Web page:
This Sunday, 16 May 2010, marks six years since a train has run on the Casino-Murwillumbah line.

“For six years the train line has been a political football to gain votes,” said Karin Kolbe from TOOT (Trains on our tracks). “Yet nothing concrete has happened.”

Ms Kolbe said that a proposal for a local light rail service between Casino and Murwillumbah, making frequent runs and stops along the way, had gained widespread support from business, young people and regional leaders.

“Now more than ever we need to seriously look at reopening the Casino to Murwillumbah rain line. This is a precious piece of infrastructure that must not be abandoned,” said Martin Brook, founder and director of Brookfarm.

“I fail to see why our politicians cannot see the real benefits of rail. It’s the solution to so many of our urban pressures.

“The whole world is putting in rail systems yet we, in this region of villages who most need connectivity, have a track we don’t use.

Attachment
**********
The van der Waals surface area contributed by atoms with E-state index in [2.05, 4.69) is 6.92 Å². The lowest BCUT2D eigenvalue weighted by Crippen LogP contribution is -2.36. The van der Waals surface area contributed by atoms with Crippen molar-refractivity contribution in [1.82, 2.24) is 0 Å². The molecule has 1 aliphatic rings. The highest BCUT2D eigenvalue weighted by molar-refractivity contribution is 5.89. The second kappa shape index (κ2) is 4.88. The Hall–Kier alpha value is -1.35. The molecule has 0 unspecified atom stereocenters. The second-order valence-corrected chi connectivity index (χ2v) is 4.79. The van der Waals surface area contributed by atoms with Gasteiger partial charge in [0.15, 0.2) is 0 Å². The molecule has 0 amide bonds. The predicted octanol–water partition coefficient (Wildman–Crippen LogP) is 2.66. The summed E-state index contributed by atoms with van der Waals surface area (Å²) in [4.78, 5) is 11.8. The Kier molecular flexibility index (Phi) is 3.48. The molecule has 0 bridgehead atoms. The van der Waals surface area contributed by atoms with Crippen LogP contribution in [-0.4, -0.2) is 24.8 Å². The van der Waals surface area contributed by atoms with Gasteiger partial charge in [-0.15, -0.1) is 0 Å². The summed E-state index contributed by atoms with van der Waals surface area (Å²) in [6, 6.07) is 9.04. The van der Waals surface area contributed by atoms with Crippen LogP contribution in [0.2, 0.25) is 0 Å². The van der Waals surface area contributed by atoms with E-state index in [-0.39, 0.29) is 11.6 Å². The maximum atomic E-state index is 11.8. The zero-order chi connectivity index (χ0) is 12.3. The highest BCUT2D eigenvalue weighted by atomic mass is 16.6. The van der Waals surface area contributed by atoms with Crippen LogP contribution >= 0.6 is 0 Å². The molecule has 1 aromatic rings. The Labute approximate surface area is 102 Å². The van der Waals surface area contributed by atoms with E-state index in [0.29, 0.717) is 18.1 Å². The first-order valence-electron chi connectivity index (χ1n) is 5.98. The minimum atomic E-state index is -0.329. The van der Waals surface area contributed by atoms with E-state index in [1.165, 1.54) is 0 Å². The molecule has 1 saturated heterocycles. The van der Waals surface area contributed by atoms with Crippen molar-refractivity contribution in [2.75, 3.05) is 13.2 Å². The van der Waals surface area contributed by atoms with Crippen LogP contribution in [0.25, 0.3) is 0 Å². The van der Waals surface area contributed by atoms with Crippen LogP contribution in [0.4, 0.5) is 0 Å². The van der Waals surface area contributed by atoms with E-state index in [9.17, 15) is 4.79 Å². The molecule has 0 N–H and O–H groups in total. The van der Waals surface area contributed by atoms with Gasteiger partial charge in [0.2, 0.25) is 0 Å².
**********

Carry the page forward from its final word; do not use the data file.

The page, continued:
“Many of our workforce make the daily commute from the inland areas including Lismore.

“Opening a station near the new sports fields next to the industrial estate would be a huge plus for the businesses in our area and in turn create more job opportunities.”

On Tuesday 29 June a Rail Forum involving government representatives and community leaders is being held to address the realities of such a service.

Trains in Bairnsdale, Victoria, stopped for 11 years, now they have six services daily.

Queensland’s railway line from Brisbane to Tweed Heads was pulled up and now, 40 years later, is being relayed at a cost of tens of millions.

“Six years is long enough” said Paul Spooner, General Manager of Byron Community and Cultural Centre.

“For the safety and future of our young people and the Northern Rivers economy, let alone our carbon footprint, we need to bring our train home”.